Inside the WoW server Blizzard wants to shut down World of Warcraft was a cultural phenomenon. It made a thunderous impact on those who played it back in 2004, and even for a few expansions afterwards -- I joined during the Burning Crusade, losing over 100 days of my life to Azeroth and Outland. In that time I made friends whom I see years later, explored a seamless world and stoked my passion for PC games. To play WoW in its glory days was to feel part of some great movement in gaming. Small wonder that people want to relive the past. PC Gamer

Fingerprints to be tested as 'currency' Starting this summer, the government will test a system in which foreign tourists will be able to verify their identities and buy things at stores using only their fingerprints. The government hopes to increase the number of foreign tourists by using the system to prevent crime and relieve users from the necessity of carrying cash or credit cards. It aims to realize the system by the 2020 Tokyo Olympic and Paralympic Games. The Japan News

What has IBM Watson been up to since winning 'Jeopardy!' 5 years ago? In February, Watson, IBM’s cognitive computing system, marked its five-year anniversary of defeating two Jeopardy! champions. "We were mainly interested in using Jeopardy! as a playing field upon which we could do some science," Dr. Chris Welty later said about Watson's appearance on the game show. Inverse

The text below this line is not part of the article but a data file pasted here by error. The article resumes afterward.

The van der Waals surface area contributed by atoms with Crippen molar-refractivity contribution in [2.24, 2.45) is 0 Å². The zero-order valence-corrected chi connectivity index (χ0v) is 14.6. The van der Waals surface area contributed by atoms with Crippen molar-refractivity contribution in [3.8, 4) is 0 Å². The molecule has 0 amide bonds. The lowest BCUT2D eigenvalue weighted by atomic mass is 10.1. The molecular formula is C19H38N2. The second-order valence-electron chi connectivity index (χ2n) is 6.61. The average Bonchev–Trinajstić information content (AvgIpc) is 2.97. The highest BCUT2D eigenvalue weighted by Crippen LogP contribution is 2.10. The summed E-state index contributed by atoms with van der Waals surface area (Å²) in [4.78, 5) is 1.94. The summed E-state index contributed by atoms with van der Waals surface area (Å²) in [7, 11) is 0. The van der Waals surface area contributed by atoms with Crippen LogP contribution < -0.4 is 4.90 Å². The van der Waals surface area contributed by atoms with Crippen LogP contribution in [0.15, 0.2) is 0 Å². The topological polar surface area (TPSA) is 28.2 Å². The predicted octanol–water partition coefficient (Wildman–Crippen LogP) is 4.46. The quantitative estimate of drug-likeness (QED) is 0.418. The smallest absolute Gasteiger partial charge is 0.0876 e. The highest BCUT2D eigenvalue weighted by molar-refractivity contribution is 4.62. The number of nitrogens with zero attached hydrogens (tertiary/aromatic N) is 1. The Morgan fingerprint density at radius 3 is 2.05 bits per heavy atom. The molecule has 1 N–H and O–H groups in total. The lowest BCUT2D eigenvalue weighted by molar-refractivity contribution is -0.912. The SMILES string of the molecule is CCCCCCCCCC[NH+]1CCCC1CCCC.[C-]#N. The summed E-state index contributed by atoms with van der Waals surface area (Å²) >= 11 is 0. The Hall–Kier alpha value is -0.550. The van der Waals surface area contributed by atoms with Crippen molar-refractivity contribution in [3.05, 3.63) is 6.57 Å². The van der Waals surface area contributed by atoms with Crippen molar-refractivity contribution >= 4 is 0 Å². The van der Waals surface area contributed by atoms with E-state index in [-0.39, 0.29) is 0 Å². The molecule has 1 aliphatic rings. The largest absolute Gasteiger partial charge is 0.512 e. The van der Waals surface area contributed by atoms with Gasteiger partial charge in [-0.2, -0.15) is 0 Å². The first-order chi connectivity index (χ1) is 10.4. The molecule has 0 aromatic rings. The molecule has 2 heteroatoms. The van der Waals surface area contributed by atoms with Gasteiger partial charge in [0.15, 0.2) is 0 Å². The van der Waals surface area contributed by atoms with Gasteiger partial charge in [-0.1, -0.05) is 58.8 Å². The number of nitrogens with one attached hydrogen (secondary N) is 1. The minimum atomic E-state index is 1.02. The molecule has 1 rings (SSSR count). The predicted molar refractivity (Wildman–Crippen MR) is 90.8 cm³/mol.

The most immersive pinball machine: Project Supernova Over at [Truthlabs], a 30 year old pinball machine was diagnosed with a major flaw in its game design: It could only entertain one person at a time. [Dan] and his colleagues set out to change this, transforming the ol’ pinball legend “Firepower” into a spectacular, immersive gaming experience worthy of the 21st century. A major limitation they wanted to overcome was screen size. Hackaday

What went wrong with Quantum Break on PC? Quantum Break has arrived on the PC and to suggest that the results are disappointing would be a massive understatement. PC gamers are left out in the cold with another high profile release failing to deliver expected levels of performance, features and customisation. As things stand, it simply isn't possible to achieve a smooth frame-rate on any PC hardware configuration and thanks to the profound limitations imposed on gamers by the Universal Windows Platform, there's no way to fix it. Eurogamer

Internet hyperlinks do not infringe copyright, EU court advised A link to a website which publishes photos without authorisation of the author does not in itself constitute a copyright infringement, an adviser to Europe's top court said on Thursday. The opinion, by the European Court of Justice's advocate general, is not binding but the court normally follows such advice. Reuters

Are we living in a computer simulation? If you, me and every person and thing in the cosmos were actually characters in some giant computer game, we would not necessarily know it. The idea that the universe is a simulation sounds more like the plot of "The Matrix," but it is also a legitimate scientific hypothesis. Researchers pondered the controversial notion Tuesday at the annual Isaac Asimov Memorial Debate here at the American Museum of Natural History. Scientific American